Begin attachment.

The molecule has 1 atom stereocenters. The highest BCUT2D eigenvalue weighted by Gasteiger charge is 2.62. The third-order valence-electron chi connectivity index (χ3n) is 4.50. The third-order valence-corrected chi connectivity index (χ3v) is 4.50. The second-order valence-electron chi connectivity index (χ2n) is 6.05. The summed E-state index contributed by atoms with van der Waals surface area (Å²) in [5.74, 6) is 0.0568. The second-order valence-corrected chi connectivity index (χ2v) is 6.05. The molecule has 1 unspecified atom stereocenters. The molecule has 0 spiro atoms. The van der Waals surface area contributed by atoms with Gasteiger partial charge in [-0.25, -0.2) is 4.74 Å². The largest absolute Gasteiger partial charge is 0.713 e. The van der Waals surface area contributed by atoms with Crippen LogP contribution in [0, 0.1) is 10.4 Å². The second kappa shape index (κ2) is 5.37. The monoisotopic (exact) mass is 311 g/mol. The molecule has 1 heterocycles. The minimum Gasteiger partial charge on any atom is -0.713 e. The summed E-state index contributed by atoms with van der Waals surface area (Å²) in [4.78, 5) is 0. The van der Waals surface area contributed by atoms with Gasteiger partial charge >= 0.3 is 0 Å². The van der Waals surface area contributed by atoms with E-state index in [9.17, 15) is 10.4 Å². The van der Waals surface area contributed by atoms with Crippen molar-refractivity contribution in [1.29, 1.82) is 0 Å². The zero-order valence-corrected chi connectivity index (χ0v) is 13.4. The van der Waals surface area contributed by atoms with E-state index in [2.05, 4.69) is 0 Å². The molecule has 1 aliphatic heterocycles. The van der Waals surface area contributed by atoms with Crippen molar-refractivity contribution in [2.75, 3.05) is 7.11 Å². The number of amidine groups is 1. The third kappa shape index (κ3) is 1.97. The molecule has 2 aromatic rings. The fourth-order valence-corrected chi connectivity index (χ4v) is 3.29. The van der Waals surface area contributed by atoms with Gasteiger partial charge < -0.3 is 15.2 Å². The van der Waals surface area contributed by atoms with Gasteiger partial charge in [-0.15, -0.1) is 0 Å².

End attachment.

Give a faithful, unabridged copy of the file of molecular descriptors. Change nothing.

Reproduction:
The molecule has 1 atom stereocenters. The highest BCUT2D eigenvalue weighted by Gasteiger charge is 2.62. The third-order valence-electron chi connectivity index (χ3n) is 4.50. The third-order valence-corrected chi connectivity index (χ3v) is 4.50. The second-order valence-electron chi connectivity index (χ2n) is 6.05. The summed E-state index contributed by atoms with van der Waals surface area (Å²) in [5.74, 6) is 0.0568. The second-order valence-corrected chi connectivity index (χ2v) is 6.05. The molecule has 1 unspecified atom stereocenters. The molecule has 0 spiro atoms. The van der Waals surface area contributed by atoms with Gasteiger partial charge in [-0.25, -0.2) is 4.74 Å². The largest absolute Gasteiger partial charge is 0.713 e. The van der Waals surface area contributed by atoms with Crippen LogP contribution in [0, 0.1) is 10.4 Å². The second kappa shape index (κ2) is 5.37. The monoisotopic (exact) mass is 311 g/mol. The molecule has 1 heterocycles. The minimum Gasteiger partial charge on any atom is -0.713 e. The summed E-state index contributed by atoms with van der Waals surface area (Å²) in [4.78, 5) is 0. The van der Waals surface area contributed by atoms with Gasteiger partial charge >= 0.3 is 0 Å². The van der Waals surface area contributed by atoms with E-state index in [9.17, 15) is 10.4 Å². The van der Waals surface area contributed by atoms with Crippen molar-refractivity contribution in [1.29, 1.82) is 0 Å². The zero-order valence-corrected chi connectivity index (χ0v) is 13.4. The van der Waals surface area contributed by atoms with E-state index in [2.05, 4.69) is 0 Å². The molecule has 1 aliphatic heterocycles. The van der Waals surface area contributed by atoms with Crippen molar-refractivity contribution in [2.75, 3.05) is 7.11 Å². The number of amidine groups is 1. The third kappa shape index (κ3) is 1.97. The molecule has 2 aromatic rings. The fourth-order valence-corrected chi connectivity index (χ4v) is 3.29. The van der Waals surface area contributed by atoms with Gasteiger partial charge < -0.3 is 15.2 Å². The van der Waals surface area contributed by atoms with Gasteiger partial charge in [-0.15, -0.1) is 0 Å².